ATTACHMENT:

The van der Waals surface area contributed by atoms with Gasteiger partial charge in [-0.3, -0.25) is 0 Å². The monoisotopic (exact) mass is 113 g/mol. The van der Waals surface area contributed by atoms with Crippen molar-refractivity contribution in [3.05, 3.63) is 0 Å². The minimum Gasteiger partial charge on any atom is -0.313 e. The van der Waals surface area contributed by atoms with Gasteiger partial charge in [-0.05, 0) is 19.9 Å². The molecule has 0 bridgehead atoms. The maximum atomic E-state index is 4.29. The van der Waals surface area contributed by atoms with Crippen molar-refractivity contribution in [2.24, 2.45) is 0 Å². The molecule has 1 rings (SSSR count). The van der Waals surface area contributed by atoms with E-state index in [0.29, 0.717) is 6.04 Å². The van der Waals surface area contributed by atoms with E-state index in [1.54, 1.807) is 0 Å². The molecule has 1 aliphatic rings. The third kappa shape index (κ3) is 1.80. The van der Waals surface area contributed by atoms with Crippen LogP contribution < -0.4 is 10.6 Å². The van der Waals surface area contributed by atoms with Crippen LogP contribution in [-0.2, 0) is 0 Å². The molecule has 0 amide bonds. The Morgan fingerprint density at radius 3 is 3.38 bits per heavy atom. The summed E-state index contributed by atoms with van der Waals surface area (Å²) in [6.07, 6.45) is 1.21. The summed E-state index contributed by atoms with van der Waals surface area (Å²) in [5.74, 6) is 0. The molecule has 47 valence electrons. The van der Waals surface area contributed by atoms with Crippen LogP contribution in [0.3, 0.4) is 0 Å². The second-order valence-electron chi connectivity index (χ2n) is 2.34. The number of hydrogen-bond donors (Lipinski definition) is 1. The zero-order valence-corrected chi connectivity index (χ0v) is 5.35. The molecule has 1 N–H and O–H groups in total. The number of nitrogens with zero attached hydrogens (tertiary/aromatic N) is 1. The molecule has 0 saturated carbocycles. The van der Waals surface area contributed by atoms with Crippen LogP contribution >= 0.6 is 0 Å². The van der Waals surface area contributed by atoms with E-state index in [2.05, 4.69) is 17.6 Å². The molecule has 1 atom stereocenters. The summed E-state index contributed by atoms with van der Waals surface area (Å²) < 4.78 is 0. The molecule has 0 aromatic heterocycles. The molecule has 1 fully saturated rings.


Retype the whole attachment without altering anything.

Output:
The van der Waals surface area contributed by atoms with Gasteiger partial charge in [-0.3, -0.25) is 0 Å². The monoisotopic (exact) mass is 113 g/mol. The van der Waals surface area contributed by atoms with Crippen molar-refractivity contribution in [3.05, 3.63) is 0 Å². The minimum Gasteiger partial charge on any atom is -0.313 e. The van der Waals surface area contributed by atoms with Gasteiger partial charge in [-0.05, 0) is 19.9 Å². The molecule has 0 bridgehead atoms. The maximum atomic E-state index is 4.29. The van der Waals surface area contributed by atoms with Crippen molar-refractivity contribution in [2.24, 2.45) is 0 Å². The molecule has 1 rings (SSSR count). The van der Waals surface area contributed by atoms with E-state index in [0.29, 0.717) is 6.04 Å². The van der Waals surface area contributed by atoms with E-state index in [1.54, 1.807) is 0 Å². The molecule has 1 aliphatic rings. The third kappa shape index (κ3) is 1.80. The van der Waals surface area contributed by atoms with Crippen LogP contribution < -0.4 is 10.6 Å². The van der Waals surface area contributed by atoms with Crippen LogP contribution in [-0.2, 0) is 0 Å². The molecule has 0 amide bonds. The Morgan fingerprint density at radius 3 is 3.38 bits per heavy atom. The summed E-state index contributed by atoms with van der Waals surface area (Å²) in [6.07, 6.45) is 1.21. The summed E-state index contributed by atoms with van der Waals surface area (Å²) in [5.74, 6) is 0. The molecule has 47 valence electrons. The van der Waals surface area contributed by atoms with Crippen LogP contribution in [0.3, 0.4) is 0 Å². The second-order valence-electron chi connectivity index (χ2n) is 2.34. The number of hydrogen-bond donors (Lipinski definition) is 1. The zero-order valence-corrected chi connectivity index (χ0v) is 5.35. The molecule has 1 N–H and O–H groups in total. The number of nitrogens with zero attached hydrogens (tertiary/aromatic N) is 1. The molecule has 0 saturated carbocycles. The van der Waals surface area contributed by atoms with Crippen LogP contribution >= 0.6 is 0 Å². The van der Waals surface area contributed by atoms with E-state index in [2.05, 4.69) is 17.6 Å². The molecule has 1 atom stereocenters. The summed E-state index contributed by atoms with van der Waals surface area (Å²) < 4.78 is 0. The molecule has 0 aromatic heterocycles. The molecule has 1 fully saturated rings.